Creating Custom Stencils and Custom Shapes in Microsoft Visio
Part one of a two-part series of blogs

One of the most time-consuming things in Microsoft Visio is continually formatting shapes in the same way every time you create a new diagram. If only you knew how to create a custom collection of shapes that you could reuse in every diagram you create… Read this article to find out how to do exactly that!

  1. Customising and Formatting Shapes in Microsoft Visio (this blog)
  2. Creating a Custom Stencil in Microsoft Visio

Posted by Andrew Gould on 15 June 2011

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Customising and Formatting Shapes in Microsoft Visio

Formatting shapes in Microsoft Visio is a relatively easy thing to do, but it can be time-consuming.  This is especially true if you find yourself having to format shapes in the same way in each new diagram that you draw.  Wouldn't life be much easier if you could save a set of pre-formatted shapes that you can reuse in any future diagram?  Well, it's actually not all that difficult to do!

Our Example

For our example we're going to create a customised set of the basic flowchart shapes using Visio 2007 (although the techniques we're going to describe work equally well in Visio 2003).

Original flowchart shapes Customised Wise Owl flowchart shapes
These are the original (boring) flowchart shapes. These are our customised (exciting) Wise Owl flowchart shapes.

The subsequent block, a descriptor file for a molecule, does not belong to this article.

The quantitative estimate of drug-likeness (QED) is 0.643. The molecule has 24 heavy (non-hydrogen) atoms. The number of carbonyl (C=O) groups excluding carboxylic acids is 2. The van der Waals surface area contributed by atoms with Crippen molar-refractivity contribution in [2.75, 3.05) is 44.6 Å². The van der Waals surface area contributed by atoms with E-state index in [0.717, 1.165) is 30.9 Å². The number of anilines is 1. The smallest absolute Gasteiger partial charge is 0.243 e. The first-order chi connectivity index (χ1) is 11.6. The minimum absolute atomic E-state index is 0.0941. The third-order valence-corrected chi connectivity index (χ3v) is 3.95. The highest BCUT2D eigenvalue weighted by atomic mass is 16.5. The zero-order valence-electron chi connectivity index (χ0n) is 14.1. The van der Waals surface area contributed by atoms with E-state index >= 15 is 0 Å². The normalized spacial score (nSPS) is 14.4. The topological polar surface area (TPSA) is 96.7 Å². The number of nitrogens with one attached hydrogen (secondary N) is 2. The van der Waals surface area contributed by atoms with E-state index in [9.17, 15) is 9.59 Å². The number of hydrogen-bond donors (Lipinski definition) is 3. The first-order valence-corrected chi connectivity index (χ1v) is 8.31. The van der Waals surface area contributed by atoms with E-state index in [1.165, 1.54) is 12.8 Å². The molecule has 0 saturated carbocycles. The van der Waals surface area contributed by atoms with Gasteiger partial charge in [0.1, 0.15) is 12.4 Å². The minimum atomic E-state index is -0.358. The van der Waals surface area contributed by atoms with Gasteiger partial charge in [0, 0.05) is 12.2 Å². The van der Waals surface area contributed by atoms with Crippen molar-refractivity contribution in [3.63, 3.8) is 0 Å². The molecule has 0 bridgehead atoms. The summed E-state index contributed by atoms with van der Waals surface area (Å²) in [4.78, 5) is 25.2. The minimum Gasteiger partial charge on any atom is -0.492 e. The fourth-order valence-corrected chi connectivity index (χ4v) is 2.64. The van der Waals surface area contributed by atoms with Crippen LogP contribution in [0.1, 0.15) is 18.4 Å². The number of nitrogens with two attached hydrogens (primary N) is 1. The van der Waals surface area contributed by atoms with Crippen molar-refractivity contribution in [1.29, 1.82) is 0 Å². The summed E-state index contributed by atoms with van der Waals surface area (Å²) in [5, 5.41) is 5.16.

The starting point for creating our custom collection of shapes is a new flowchart diagram.  To create a new flowchart diagram, from the menu select:  File -> New -> Flowchart -> Basic Flowchart

Having done this you should be looking at a blank page and a list of standard stencils on the left hand side of the screen.  A stencil is simply a collection of shapes that you use to build a diagram.  We're going to use some of the existing shapes on the Basic Flowchart Shapes stencil as the basis for our custom shapes.

The Basic Flowchart Shapes stencil

You'll usually find that several stencils open automatically when you start a new diagram. The one we want is shown here.


Adding Shapes to the Diagram

Before we can start customising anything we need to add some of the basic shapes to the drawing page.  To do this you can simply use the mouse to click and drag a shape from the stencil and drop it on the drawing page.  We need the following shapes from the Basic Flowchart Shapes stencil added to the drawing page:

  •  1 Process shape
  • 1 Decision shape
  • 1 Terminator shape
  • 3 Dynamic Connector shapes

It doesn't really matter where they end up on the page, so drop them wherever you feel like for now.  You ought to end up with a drawing page that resembles the diagram shown below:


Try not to get the connectors stuck to each other when you drop them on the page.


Adding Text to Shapes

To make it easy to tell what our shapes are, and so that we can see the effects of the formatting we're about to apply, we're going to add some text to all but one of our shapes.  To do this you can simply click on a shape and start typing.  Click away from the shape when you've finished typing to confirm the text.  Use the diagram below as a guide to add text to each of your shapes, but leave one of the Connector shapes text-free.

Shapes with text

These are the six shapes we're most likely to use when we draw future flowcharts.